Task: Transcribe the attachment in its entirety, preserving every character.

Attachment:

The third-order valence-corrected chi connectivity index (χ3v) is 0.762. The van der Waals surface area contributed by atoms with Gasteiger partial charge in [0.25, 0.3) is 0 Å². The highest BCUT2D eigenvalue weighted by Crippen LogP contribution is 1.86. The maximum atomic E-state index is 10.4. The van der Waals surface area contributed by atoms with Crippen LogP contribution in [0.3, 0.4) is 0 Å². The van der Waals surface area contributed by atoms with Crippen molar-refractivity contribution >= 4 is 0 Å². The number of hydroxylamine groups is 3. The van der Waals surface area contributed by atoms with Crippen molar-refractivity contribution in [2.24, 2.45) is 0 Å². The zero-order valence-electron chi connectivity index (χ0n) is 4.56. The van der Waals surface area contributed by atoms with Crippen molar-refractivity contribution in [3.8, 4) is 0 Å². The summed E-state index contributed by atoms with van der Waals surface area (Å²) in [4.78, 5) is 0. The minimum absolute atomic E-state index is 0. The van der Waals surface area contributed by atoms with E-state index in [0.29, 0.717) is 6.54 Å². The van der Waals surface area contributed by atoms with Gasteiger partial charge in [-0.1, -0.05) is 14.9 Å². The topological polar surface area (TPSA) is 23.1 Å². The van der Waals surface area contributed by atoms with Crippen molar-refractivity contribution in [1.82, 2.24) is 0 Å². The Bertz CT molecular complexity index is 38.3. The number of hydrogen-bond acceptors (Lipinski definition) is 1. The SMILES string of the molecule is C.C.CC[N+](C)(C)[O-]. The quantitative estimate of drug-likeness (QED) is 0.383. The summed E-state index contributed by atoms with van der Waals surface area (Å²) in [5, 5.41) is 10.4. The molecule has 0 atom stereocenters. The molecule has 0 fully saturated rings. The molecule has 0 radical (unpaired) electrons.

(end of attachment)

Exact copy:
The third-order valence-corrected chi connectivity index (χ3v) is 0.762. The van der Waals surface area contributed by atoms with Gasteiger partial charge in [0.25, 0.3) is 0 Å². The highest BCUT2D eigenvalue weighted by Crippen LogP contribution is 1.86. The maximum atomic E-state index is 10.4. The van der Waals surface area contributed by atoms with Crippen LogP contribution in [0.3, 0.4) is 0 Å². The van der Waals surface area contributed by atoms with Crippen molar-refractivity contribution >= 4 is 0 Å². The number of hydroxylamine groups is 3. The van der Waals surface area contributed by atoms with Crippen molar-refractivity contribution in [2.24, 2.45) is 0 Å². The zero-order valence-electron chi connectivity index (χ0n) is 4.56. The van der Waals surface area contributed by atoms with Crippen molar-refractivity contribution in [3.8, 4) is 0 Å². The summed E-state index contributed by atoms with van der Waals surface area (Å²) in [4.78, 5) is 0. The minimum absolute atomic E-state index is 0. The van der Waals surface area contributed by atoms with E-state index in [0.29, 0.717) is 6.54 Å². The van der Waals surface area contributed by atoms with Gasteiger partial charge in [-0.1, -0.05) is 14.9 Å². The topological polar surface area (TPSA) is 23.1 Å². The van der Waals surface area contributed by atoms with Crippen molar-refractivity contribution in [1.82, 2.24) is 0 Å². The Bertz CT molecular complexity index is 38.3. The number of hydrogen-bond acceptors (Lipinski definition) is 1. The SMILES string of the molecule is C.C.CC[N+](C)(C)[O-]. The quantitative estimate of drug-likeness (QED) is 0.383. The summed E-state index contributed by atoms with van der Waals surface area (Å²) in [5, 5.41) is 10.4. The molecule has 0 atom stereocenters. The molecule has 0 fully saturated rings. The molecule has 0 radical (unpaired) electrons.